Russell ministry center takes shape
The new ministry center at Russell United Methodist Church is taking shape and should be weather-tight next week, according to Don Nelson, chair for the church’s building committee.
In the late 1990’s, members of the church started planning on the center. Then plans morphed into a new sanctuary. After failing to get a bank loan in the poor economic times of the last decade, construction never got off the ground until earlier this year – again as a ministry center.
In addition to new construction, the “Hands of the Carpenter” began restoring the old church.
The Hands of the Carpenter is a church organization that performs community services by building handicapped ramps, repairing roofs and other building needs for members of the community.
Nelson said that the balcony in the church had been condemned as unsafe, so they decided to replace the existing support with steel I-beams and then covered it with studs and oak paneling that matches paneling in the church.
“I had a sense of connection to the people that built the balcony back in 1922,” he said.
Nelson explained that churches worked on the 80 percent rule, referring to adequate comfort levels when attendance doesn’t exceed 80 percent of capacity, and that the extra room the balcony provides will help.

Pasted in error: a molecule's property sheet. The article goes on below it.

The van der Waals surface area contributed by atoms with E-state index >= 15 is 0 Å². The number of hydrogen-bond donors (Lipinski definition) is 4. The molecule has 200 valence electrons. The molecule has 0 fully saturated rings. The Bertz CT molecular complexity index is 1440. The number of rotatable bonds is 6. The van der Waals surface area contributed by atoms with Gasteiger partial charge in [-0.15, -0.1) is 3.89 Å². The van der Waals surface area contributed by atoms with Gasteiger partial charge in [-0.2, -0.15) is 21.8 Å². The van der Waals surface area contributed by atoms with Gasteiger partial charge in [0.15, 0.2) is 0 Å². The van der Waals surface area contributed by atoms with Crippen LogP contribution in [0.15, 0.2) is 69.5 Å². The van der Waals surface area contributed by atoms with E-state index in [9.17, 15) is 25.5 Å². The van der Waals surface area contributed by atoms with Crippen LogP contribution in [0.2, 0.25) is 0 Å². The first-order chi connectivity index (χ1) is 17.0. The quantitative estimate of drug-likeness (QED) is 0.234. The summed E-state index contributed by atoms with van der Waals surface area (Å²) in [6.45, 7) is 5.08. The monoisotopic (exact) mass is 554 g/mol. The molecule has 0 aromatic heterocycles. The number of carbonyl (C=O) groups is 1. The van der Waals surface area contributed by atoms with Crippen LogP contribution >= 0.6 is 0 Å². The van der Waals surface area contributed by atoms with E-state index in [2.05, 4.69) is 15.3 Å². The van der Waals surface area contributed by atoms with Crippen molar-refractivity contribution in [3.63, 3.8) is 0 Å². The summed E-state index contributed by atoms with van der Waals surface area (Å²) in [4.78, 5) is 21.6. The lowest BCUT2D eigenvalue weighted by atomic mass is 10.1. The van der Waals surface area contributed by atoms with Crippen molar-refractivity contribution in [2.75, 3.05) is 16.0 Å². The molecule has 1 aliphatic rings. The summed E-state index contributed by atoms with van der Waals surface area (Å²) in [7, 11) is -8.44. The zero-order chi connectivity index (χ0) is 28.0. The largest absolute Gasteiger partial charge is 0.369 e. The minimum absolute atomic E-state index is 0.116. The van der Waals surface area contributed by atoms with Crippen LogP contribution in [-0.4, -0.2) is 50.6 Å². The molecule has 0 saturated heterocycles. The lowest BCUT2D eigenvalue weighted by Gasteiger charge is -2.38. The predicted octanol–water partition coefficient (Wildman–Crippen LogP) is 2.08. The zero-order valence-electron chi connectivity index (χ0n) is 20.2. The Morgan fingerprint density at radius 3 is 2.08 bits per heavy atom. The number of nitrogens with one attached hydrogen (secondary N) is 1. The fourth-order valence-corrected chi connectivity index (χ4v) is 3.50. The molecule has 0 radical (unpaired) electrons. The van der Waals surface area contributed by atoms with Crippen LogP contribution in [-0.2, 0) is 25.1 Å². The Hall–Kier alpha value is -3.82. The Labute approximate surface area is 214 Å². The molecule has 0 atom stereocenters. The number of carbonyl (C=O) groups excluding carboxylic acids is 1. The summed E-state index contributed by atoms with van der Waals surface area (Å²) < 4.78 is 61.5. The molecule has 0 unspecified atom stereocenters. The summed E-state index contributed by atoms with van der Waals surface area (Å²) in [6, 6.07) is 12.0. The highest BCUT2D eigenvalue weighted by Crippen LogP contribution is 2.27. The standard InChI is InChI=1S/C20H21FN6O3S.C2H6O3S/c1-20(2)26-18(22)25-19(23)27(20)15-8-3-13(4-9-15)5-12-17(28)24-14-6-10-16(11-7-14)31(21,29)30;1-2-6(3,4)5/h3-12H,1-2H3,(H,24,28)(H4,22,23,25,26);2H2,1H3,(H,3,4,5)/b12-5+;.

He added that the church itself was built in 1854 with post-and-beam construction, more like a barn than a church.
The group will finish and trim the interior of the church, although the ministry center’s finish work will be completed by professionals.
They are also planning on a memorial brick walkway to honor people, living or dead.
The center will be a multi-purpose building, serving the needs of the community as well as the congregation, he said. The sanctuary lacks handicapped-access and restrooms, and Wesley Hall, which is behind the church, has inadequate office facilities.
“We’re building what we need, and we don’t need a new church,” he said.
The new center will be used for community dinners, afterschool and fitness activities and other events to be decided at brainstorming sessions.
“One guy asked if we could have question and answer sessions on the Bible,” he said.
Nelson is anticipating the center to be finished in late April to early May.